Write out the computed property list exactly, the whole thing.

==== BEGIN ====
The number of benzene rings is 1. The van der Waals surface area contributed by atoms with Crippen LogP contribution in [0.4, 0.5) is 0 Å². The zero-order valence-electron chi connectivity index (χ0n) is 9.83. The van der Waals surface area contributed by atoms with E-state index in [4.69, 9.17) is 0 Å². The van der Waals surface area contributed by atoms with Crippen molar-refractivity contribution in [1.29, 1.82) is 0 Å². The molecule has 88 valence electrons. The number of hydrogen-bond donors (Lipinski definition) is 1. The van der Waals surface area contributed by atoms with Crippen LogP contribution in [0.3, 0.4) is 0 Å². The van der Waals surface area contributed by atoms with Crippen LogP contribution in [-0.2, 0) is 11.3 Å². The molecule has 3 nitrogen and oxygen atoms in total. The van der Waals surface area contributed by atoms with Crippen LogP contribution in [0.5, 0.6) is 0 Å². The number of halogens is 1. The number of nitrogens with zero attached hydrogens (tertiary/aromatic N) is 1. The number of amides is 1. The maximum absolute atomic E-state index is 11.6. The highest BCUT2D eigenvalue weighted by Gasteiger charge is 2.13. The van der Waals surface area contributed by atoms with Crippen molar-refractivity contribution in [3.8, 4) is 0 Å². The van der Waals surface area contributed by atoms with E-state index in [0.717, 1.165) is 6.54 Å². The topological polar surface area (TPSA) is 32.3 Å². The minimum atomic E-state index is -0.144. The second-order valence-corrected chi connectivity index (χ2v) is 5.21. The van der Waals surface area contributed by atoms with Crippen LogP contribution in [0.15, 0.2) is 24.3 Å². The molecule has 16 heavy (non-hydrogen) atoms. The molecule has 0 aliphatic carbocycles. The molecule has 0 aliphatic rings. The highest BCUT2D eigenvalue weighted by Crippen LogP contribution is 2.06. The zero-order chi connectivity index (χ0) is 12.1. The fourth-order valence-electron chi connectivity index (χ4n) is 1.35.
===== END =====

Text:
The number of benzene rings is 1. The van der Waals surface area contributed by atoms with Crippen LogP contribution in [0.4, 0.5) is 0 Å². The zero-order valence-electron chi connectivity index (χ0n) is 9.83. The van der Waals surface area contributed by atoms with E-state index in [4.69, 9.17) is 0 Å². The van der Waals surface area contributed by atoms with Crippen molar-refractivity contribution in [1.29, 1.82) is 0 Å². The molecule has 88 valence electrons. The number of hydrogen-bond donors (Lipinski definition) is 1. The van der Waals surface area contributed by atoms with Crippen LogP contribution in [0.3, 0.4) is 0 Å². The van der Waals surface area contributed by atoms with Crippen LogP contribution in [-0.2, 0) is 11.3 Å². The molecule has 3 nitrogen and oxygen atoms in total. The van der Waals surface area contributed by atoms with Crippen LogP contribution in [0.5, 0.6) is 0 Å². The number of halogens is 1. The number of nitrogens with zero attached hydrogens (tertiary/aromatic N) is 1. The number of amides is 1. The maximum absolute atomic E-state index is 11.6. The highest BCUT2D eigenvalue weighted by Gasteiger charge is 2.13. The van der Waals surface area contributed by atoms with Crippen molar-refractivity contribution in [3.8, 4) is 0 Å². The van der Waals surface area contributed by atoms with E-state index in [0.717, 1.165) is 6.54 Å². The topological polar surface area (TPSA) is 32.3 Å². The minimum atomic E-state index is -0.144. The second-order valence-corrected chi connectivity index (χ2v) is 5.21. The van der Waals surface area contributed by atoms with Crippen LogP contribution in [0.15, 0.2) is 24.3 Å². The molecule has 16 heavy (non-hydrogen) atoms. The molecule has 0 aliphatic carbocycles. The molecule has 0 aliphatic rings. The highest BCUT2D eigenvalue weighted by Crippen LogP contribution is 2.06. The zero-order chi connectivity index (χ0) is 12.1. The fourth-order valence-electron chi connectivity index (χ4n) is 1.35.